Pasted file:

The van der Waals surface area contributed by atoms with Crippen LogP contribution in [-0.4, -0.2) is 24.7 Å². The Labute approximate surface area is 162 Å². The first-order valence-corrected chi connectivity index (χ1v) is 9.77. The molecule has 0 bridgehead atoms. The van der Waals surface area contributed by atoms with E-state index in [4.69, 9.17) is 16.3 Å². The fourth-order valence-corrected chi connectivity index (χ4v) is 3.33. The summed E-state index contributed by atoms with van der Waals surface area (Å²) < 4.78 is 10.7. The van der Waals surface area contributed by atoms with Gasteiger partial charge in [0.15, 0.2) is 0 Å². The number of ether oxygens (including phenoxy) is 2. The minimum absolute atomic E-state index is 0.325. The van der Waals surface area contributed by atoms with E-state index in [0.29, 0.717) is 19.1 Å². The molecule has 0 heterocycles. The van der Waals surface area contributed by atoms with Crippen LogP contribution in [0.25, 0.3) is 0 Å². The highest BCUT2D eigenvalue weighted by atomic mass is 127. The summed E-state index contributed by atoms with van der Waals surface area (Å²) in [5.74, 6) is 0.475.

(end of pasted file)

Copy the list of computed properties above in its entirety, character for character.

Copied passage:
The van der Waals surface area contributed by atoms with Crippen LogP contribution in [-0.4, -0.2) is 24.7 Å². The Labute approximate surface area is 162 Å². The first-order valence-corrected chi connectivity index (χ1v) is 9.77. The molecule has 0 bridgehead atoms. The van der Waals surface area contributed by atoms with E-state index in [4.69, 9.17) is 16.3 Å². The fourth-order valence-corrected chi connectivity index (χ4v) is 3.33. The summed E-state index contributed by atoms with van der Waals surface area (Å²) < 4.78 is 10.7. The van der Waals surface area contributed by atoms with Gasteiger partial charge in [0.15, 0.2) is 0 Å². The number of ether oxygens (including phenoxy) is 2. The minimum absolute atomic E-state index is 0.325. The van der Waals surface area contributed by atoms with E-state index in [0.29, 0.717) is 19.1 Å². The molecule has 0 heterocycles. The van der Waals surface area contributed by atoms with Crippen LogP contribution in [0.25, 0.3) is 0 Å². The highest BCUT2D eigenvalue weighted by atomic mass is 127. The summed E-state index contributed by atoms with van der Waals surface area (Å²) in [5.74, 6) is 0.475.